The Twilight Zone (1963) – Jess-Belle, and Miniature

There’s the road sign up ahead, it’s time to take a weekly turn into The Twilight Zone, as I delve deeper into Season 4 of The Complete Series on blu-ray, now available from Paramount Pictures.

First up is a tale of love, jealousy and witchcraft with Jess-Belle. Written by Earl Hamner Jr. this spooky little gem first aired on 14 February, 1963.

Jess-Belle (Ann Francis) is consumed with jealousy when her heart’s desire, Billy Ben (James Best) gets engaged to Ellwyn (Lauren Devon). Determined to win the heart of the man she wants, she ventures out to see the local witch, Granny Hart (Jeanette Nolan). Unable to pay for a love potion, she makes a more costlier deal, but she must have Billy Ben!

Despite the potion’s potency, when midnight strikes, Jee-Belle’s tab is called, and she discovers what price Granny Hart will exact.

Now from a modern perspective, Jess-Belle isn’t quite the baddie the story would have you believe she is, considering what happens to her at the story’s climax. We get the history of the relationship between Ben and Jess-Belle, and it seems like he just used her in secret until something ‘better’ came along. Now sure, she can’t let things go, but she was definitely wronged in the treatment she received.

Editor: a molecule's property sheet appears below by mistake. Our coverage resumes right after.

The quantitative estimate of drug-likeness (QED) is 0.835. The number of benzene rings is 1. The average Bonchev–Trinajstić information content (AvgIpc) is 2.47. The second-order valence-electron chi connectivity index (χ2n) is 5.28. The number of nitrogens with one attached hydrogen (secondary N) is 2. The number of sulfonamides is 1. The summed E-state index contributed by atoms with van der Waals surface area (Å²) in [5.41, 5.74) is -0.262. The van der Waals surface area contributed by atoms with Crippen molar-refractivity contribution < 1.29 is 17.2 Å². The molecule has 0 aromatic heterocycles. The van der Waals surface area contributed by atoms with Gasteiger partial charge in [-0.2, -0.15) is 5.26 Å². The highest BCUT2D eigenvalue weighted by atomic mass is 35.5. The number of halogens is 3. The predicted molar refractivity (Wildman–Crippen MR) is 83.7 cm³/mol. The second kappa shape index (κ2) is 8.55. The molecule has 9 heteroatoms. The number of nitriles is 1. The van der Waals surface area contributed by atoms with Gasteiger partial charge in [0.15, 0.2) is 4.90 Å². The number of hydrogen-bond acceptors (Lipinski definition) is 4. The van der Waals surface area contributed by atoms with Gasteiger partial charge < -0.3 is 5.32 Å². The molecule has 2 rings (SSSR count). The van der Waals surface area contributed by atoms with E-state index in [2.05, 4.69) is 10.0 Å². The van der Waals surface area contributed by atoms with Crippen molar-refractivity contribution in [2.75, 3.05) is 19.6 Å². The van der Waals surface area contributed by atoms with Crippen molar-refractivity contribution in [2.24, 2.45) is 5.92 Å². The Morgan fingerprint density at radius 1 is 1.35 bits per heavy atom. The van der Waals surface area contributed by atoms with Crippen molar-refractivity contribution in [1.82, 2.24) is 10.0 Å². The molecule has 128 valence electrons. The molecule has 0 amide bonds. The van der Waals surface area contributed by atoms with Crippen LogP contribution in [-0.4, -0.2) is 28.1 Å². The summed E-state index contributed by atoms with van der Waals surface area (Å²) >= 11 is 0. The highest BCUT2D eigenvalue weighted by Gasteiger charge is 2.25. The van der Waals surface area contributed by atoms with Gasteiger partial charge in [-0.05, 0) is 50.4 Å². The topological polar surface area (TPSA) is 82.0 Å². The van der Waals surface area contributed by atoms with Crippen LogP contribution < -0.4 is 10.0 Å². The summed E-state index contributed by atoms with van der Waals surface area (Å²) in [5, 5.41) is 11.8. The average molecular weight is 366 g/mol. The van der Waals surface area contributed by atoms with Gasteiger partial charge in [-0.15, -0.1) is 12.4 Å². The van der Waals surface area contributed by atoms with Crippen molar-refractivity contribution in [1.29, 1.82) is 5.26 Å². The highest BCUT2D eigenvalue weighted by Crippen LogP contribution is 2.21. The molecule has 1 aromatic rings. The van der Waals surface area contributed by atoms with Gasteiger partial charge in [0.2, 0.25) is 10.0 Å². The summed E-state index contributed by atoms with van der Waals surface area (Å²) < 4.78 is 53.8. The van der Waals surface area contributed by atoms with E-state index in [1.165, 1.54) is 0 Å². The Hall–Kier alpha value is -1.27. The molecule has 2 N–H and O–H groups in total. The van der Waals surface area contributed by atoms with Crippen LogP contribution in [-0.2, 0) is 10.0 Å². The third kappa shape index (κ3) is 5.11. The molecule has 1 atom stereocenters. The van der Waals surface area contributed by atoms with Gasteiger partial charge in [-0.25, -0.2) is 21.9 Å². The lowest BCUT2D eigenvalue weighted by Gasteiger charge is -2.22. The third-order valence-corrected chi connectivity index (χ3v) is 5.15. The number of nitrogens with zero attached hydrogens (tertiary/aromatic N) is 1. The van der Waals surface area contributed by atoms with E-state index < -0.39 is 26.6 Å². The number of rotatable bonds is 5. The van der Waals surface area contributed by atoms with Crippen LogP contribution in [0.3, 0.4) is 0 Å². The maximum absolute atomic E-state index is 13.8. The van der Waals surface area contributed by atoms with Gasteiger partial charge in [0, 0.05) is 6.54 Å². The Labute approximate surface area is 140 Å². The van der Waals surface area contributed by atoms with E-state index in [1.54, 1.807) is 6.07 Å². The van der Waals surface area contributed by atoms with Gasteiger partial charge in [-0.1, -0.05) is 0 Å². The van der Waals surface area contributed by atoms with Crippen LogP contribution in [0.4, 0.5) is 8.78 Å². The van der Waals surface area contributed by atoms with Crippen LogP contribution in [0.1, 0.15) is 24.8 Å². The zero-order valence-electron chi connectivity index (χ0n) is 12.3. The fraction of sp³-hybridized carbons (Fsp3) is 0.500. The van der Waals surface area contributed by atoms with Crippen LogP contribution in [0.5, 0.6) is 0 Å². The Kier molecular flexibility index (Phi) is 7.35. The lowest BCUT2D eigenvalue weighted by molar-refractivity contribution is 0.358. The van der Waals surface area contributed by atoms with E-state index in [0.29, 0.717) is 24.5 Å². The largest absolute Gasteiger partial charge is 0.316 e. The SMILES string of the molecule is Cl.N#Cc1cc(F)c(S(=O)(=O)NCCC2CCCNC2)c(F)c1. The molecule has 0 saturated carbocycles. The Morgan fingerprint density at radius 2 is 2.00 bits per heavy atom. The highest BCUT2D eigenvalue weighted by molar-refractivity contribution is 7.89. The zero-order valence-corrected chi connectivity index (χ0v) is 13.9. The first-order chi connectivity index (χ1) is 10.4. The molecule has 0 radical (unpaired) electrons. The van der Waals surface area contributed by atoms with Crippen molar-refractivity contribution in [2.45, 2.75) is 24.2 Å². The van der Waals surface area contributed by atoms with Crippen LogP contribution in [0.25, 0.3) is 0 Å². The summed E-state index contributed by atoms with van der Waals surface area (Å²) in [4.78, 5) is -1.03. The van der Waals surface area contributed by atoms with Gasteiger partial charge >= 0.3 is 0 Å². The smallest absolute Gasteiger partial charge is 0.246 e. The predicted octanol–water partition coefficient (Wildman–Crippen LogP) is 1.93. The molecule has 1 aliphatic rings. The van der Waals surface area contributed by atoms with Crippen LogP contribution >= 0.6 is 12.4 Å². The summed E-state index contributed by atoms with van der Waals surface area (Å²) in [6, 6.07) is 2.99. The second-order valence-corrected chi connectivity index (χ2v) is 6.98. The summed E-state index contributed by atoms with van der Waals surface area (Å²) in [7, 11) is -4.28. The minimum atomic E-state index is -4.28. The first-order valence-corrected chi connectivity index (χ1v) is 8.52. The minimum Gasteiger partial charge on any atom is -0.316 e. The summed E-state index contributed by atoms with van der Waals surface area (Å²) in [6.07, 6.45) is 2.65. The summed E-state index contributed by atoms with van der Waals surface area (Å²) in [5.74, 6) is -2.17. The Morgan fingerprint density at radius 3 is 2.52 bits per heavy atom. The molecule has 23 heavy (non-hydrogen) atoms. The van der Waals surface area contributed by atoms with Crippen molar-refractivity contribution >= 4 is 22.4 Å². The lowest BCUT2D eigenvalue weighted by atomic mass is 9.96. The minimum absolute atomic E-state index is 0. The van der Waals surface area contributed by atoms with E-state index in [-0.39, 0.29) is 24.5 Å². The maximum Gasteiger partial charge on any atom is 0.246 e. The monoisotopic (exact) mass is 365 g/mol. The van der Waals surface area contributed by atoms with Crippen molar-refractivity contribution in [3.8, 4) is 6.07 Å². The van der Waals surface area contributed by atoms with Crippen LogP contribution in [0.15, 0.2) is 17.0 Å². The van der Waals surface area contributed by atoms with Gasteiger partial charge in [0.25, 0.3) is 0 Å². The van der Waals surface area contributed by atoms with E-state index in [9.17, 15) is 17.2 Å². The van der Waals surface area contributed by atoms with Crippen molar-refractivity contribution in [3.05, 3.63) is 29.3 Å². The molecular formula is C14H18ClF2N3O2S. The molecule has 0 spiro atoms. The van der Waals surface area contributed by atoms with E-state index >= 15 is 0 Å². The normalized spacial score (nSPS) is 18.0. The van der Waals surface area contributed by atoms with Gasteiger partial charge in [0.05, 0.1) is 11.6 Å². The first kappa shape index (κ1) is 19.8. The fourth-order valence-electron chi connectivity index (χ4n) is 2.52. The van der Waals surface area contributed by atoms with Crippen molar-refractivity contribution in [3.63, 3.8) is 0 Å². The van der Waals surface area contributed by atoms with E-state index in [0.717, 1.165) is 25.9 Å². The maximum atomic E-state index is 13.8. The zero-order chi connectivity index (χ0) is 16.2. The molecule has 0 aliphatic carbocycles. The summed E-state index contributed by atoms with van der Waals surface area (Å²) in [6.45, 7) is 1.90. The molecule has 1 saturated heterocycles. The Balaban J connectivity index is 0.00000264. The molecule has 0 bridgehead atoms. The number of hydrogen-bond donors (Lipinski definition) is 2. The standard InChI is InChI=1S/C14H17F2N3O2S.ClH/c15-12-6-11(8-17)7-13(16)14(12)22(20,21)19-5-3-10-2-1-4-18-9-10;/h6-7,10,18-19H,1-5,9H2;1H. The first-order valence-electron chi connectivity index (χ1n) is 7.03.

She becomes a tragic character following the cost of her bargain,and Francis is very good in the role and while you want Ellwyn to be happy, you want a form of justice for both her and Jess-Belle.

The extras include an interview with Anne Francis, commentary by Hamner and Zone historian Marc Scott Zircee, a 1978 interview with Hammer, producer Buzz Kulik, and Francis, sponsor billboards and an isolated score by Van Cleave.


Miniature is up next. It was written by Charles Beaumont and first aired on 21 February, 1963.

Robert Duvall stars in this episode as Charley Parkes. Charley is a bit of an outsider, and finds that his world begins to collapse in on itself, when he comes across a dollhouse that becomes more important, and more real to him than his job, and his domineering mother (Pert Kelton).

As he watches the inhabitants of the dollhouse come to life for him, and he becomes more fascinated with their lives than he is with his own.

His family try to help with finding him a job, setting him up on dates, going to see a doctor, but none of it seems to interest him. Instead he would rather lose himself in the world of the dollhouse, and the lives of its inhabitants.

It’s a fun ending, and a is a bit of a love story, and Duvall turns in a solid performance.

The extras include a commentary by William Windom who plays Dr. Wallman, a commentary by Zircee and renowned script writer William F. Nolan. There is also an isolated score by Hollywood legend Fred Steiner.

Next week we gear up for more eerie tales as I continue exploring Paramount Pictures The Twilight Zone: The Complete Series on blu-ray.


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